Approach to drug therapy — The choice of drug therapy for SLE is highly individualized and depends on the predominant symptoms, organ involvement, response to previous therapy, and disease activity and severity. Adverse effects of individual therapeutic agents and patient preferences must also be taken into consideration when determining therapy. Family planning is also important to take into account when making treatment decisions. (See "Approach to contraception in women with systemic lupus erythematosus".)
Hydroxychloroquine for all patients — For all patients with SLE with any degree and type of disease activity, we recommend treatment with hydroxychloroquine. Hydroxychloroquine is available as a 200 mg tablet. Patients who weigh more than 80 kg can receive the standard daily dose of 400 mg daily. However, for patients who weigh less than 80 kg, the dose must be adjusted for a maximum daily dose of 5 mg/kg/day of actual body weight. Dosing may be once daily if tolerated. Additional information regarding the dosing of hydroxychloroquine is discussed in detail separately. (See "Antimalarial drugs in the treatment of rheumatic disease", section on 'Administration, dosing, and monitoring'.)
Data from observational studies and small randomized trials support that the benefits of hydroxychloroquine or chloroquine in SLE are broad. Hydroxychloroquine has been shown to have a positive impact on patient survival [77-80]. In a meta-analysis of 21 studies, hydroxychloroquine was associated with a reduction in overall mortality (pooled hazard ratio [HR] 0.46, 95% CI 0.38-0.57), even among patients with a history of lupus nephritis (HR 0.37, 95% CI 0.25-0.54) . In addition, evidence from two small randomized trials and observational studies suggest that hydroxychloroquine reduces flare rates [82-85]. In a study of 55 patients with clinically stable SLE who were all on hydroxychloroquine, patients who were randomly assigned to receive placebo rather than continuing on hydroxychloroquine were more likely to experience a disease flare during the six-month follow-up period (73 versus 35 percent; HR 2.5, 95% CI 1.08-5.08) . Hydroxychloroquine also reduces constitutional symptoms, musculoskeletal manifestations, and mucocutaneous manifestations [82,86,87]. Other potential benefits of hydroxychloroquine include a reduction in thrombotic events, organ damage accrual, and cancer [77,82,88-94].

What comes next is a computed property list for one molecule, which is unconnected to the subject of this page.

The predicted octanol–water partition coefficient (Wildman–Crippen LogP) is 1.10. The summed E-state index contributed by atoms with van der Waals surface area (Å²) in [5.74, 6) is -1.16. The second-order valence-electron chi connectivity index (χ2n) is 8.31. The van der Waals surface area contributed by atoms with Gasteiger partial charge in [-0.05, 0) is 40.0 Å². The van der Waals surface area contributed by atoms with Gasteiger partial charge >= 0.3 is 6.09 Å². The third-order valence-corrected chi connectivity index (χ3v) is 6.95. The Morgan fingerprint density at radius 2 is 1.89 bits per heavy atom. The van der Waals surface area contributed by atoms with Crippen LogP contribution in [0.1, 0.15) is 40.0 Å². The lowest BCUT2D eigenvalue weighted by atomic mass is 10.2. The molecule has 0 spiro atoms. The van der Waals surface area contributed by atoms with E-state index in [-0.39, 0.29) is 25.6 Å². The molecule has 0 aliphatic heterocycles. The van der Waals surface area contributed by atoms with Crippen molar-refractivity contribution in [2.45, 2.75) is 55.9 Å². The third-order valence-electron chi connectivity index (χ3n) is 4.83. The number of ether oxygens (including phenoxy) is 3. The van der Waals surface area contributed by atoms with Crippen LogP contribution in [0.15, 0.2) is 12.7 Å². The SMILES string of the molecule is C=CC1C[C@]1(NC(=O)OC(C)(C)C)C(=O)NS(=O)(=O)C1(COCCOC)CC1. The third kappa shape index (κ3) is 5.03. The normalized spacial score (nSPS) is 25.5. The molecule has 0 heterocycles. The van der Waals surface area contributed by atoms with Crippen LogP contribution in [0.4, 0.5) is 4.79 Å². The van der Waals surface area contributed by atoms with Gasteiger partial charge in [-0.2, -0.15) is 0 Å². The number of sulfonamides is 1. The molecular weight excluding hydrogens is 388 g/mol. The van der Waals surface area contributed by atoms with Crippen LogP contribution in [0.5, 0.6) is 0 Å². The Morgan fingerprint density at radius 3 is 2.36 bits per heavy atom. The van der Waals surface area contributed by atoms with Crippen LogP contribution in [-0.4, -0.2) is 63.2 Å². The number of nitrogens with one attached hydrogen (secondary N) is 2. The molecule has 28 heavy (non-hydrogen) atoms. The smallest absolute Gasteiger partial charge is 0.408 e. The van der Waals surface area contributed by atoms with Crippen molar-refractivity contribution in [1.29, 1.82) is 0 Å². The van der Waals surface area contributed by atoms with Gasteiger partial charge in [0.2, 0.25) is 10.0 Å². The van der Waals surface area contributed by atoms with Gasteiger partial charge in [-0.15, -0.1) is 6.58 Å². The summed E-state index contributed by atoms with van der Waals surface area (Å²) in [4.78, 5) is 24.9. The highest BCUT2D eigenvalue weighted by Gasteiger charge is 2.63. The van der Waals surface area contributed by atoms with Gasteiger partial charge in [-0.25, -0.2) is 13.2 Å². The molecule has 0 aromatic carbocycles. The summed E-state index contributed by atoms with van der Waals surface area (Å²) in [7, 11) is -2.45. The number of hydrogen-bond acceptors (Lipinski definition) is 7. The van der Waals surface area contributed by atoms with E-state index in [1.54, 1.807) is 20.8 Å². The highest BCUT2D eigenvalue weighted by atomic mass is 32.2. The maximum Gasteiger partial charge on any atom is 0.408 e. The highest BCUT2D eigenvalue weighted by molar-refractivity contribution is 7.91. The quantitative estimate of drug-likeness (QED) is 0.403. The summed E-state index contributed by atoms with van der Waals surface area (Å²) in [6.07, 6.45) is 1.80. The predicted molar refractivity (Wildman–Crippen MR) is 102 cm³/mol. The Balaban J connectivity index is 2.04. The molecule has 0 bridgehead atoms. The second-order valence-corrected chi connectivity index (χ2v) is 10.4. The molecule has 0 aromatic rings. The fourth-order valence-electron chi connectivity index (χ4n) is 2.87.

Antimalarials are generally well tolerated and serious side effects are rare. However, the risk of vision-threatening toxic retinopathy remains a major concern but can be avoided when using the appropriate doses along with routine ocular monitoring. Hydroxychloroquine has also been associated with QTc interval prolongation, particularly in patients taking other QT-prolonging medications (table 3). Additional information regarding the potential adverse effects of hydroxychloroquine is presented separately. (See "Antimalarial drugs in the treatment of rheumatic disease", section on 'Monitoring for toxicity' and "Antimalarial drugs in the treatment of rheumatic disease", section on 'Adverse effects'.)
Laboratory tests to check levels of hydroxychloroquine and its metabolites are available, and there has been an interest in testing to identify patients who are nonadherent. However, practice varies, and the role of blood level testing is discussed separately. (See "Antimalarial drugs in the treatment of rheumatic disease", section on 'Limited role of blood level testing'.)
Additional therapy varies from patient to patient and based upon the severity of disease and the major organ system involvement.
Escalation of therapy based on disease activity and severity — In addition to the use of hydroxychloroquine, the need for additional therapy is generally guided by the predominant symptoms and organ involvement as well as the disease severity. While there is no single approach, we present examples below:
●Mild disease – Patients with mild disease may have predominantly skin (eg, a malar rash) and joint (eg, arthralgias or arthritis) involvement and may also feel increasingly fatigued. Laboratory evaluation to assess for disease activity may be unremarkable or reveal a mild leukopenia. Other than initiating treatment with hydroxychloroquine (if the patient is not already taking it), such patients may require no additional therapy. Alternatively, the patient may require short-term use of nonsteroidal antiinflammatory drugs (NSAIDs) or prednisone 7.5 mg daily (or equivalent).
The management of cutaneous and joint involvement of SLE are discussed in detail separately. (See "Arthritis and other musculoskeletal manifestations of systemic lupus erythematosus" and "Overview of cutaneous lupus erythematosus".)